Exorbitant Privilege? Quantitative Easing and the Bond Market Subsidy of Prospective Fallen Angels
Being revised for resubmission at the Journal of Financial Economics (2nd round)
Co-authors: Viral Acharya, Ryan BanerjeeTim EisertRenée Spigt, November 2023
AFA 2022 · EFA 2022 · NBER SI EFEL 2021 ·  Oxford Macro-Finance 2021 
· NBER SI CF/RISK 2022
Paper · BibTeX · Liberty Street · FT · Bloomberg [1] [2]

Abstract: We document capital misallocation in the U.S. investment-grade (IG) corporate bond market, driven by quantitative easing (QE). Prospective fallen angels—risky firms just above the IG cutoff—enjoyed subsidized bond financing in 2009-19. This effect is driven by Fed purchases of securities inducing long-duration IG-focused investors to rebalance their portfolios towards higher-yielding IG bonds. The benefiting firms (i) exploited the sluggish downward adjustment of credit ratings after M&A to finance risky acquisitions with bond issuances, (ii) increased market share affecting competitors’ employment and investment, but (iii) suffered severe downgrades at the onset of the pandemic.

Stakeholders’ Aversion to Inequality and Bank Lending to Minorities
Co-author: Hanh Le, November 2023
MoFiR 2023
Paper · BibTeX · Liberty Street

Abstract: We find that banks differ in their propensity to lend to minorities based on their stakeholders’ aversion to inequality. Using mortgage application data collected under the Home Mortgage Disclosure Act, we document a large and persistent cross-sectional variation in banks’ propensity to lend to minorities. Inequality-averse banks have a higher propensity to lend to borrowers in high-minority areas and, within census tracts, to non-white borrowers compared to other banks. This higher propensity (i) is not explained by selection of applicants, (ii) allows these banks to retain and attract their inequality-averse stakeholders, and (iii) does not predict worse ex-post loan performance.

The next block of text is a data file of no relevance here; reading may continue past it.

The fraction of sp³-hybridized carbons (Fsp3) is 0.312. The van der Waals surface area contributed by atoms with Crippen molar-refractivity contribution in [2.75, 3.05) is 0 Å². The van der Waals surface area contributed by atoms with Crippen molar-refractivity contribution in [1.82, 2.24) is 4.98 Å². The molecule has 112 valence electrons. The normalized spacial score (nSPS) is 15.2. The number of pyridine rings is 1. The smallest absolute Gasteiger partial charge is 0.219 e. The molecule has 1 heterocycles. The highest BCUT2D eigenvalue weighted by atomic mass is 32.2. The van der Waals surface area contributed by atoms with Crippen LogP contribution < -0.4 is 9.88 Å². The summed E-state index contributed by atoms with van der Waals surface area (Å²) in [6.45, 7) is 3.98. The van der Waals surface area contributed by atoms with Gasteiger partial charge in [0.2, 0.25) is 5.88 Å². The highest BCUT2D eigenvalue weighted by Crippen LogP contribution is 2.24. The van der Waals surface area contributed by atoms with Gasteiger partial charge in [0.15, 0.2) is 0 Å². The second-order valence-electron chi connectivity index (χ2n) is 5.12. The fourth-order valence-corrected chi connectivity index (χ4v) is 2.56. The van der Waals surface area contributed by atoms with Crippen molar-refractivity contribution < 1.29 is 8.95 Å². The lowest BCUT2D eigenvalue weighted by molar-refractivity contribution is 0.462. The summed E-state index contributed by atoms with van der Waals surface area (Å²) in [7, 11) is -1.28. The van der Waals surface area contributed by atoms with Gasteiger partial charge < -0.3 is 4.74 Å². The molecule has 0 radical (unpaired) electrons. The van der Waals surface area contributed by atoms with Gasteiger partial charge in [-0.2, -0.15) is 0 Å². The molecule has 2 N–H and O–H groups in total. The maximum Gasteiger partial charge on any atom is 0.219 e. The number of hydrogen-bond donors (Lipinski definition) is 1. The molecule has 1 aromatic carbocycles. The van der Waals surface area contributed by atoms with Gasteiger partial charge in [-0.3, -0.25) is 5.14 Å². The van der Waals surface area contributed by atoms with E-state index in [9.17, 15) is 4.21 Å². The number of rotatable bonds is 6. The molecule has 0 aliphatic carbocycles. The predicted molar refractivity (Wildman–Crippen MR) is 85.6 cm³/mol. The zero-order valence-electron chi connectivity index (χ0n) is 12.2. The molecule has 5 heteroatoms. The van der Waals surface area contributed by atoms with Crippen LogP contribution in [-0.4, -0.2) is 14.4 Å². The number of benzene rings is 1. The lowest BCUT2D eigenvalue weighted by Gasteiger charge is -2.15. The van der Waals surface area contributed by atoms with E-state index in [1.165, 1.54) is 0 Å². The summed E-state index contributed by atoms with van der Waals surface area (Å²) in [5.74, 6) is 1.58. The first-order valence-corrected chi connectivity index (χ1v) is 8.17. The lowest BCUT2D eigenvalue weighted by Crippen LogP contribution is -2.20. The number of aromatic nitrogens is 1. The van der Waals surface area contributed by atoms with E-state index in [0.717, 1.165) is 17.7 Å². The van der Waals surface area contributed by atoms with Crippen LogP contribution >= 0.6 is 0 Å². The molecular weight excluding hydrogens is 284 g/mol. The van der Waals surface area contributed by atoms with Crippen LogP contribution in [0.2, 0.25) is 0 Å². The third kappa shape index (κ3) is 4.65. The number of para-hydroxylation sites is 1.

Geopolitical Risk and Decoupling: Evidence from U.S. Export Controls
Co-authors: Lina Han, Marco MacchiavelliAndré Silva, September 2023
CEPR & Kiel Institute Geonomics Conference 2023
Paper · BibTeX

Abstract: Amid the current U.S.-China technological race, the U.S. has imposed export controls to deny China access to strategic technologies. We document that these measures induced sizable losses on U.S. exporters, prompting a broad-based decoupling of U.S. and Chinese supply chains. Once their Chinese customers are added to the export control list, U.S. suppliers experience negative abnormal stock returns, wiping out $130 billion in market capitalization, as well as a drop in profitability and employment. These suppliers are also more likely to terminate relations with Chinese customers, including those not targeted by export controls. We find no evidence of reshoring.

How do supply shocks to inflation generalize? Evidence from the pandemic era in Europe
Co-authors: Viral AcharyaTim EisertChristian Eufinger, November 2023
WFA 2024 · CEPR Paris Symposium 2023
Paper · BibTeX · FT · VoxEU

Abstract: We document how the interaction of supply-chain pressures, heightened household inflation expectations, and firm pricing power contributed to the pandemic-era surge in consumer price inflation in the euro area. Initially, supply-chain pressures increased inflation through a cost-push channel and raised inflation expectations. Subsequently, the cost-push channel intensified as firms with high pricing power increased product markups in sectors witnessing high demand. Eventually, even though supply-chain pressures eased, these firms were able to further increase markups due to the stickiness of inflation expectations. The resulting persistent impact on inflation suggests supply-side impulses can generalize into broad-based inflation via an interaction of household expectations and firm pricing power.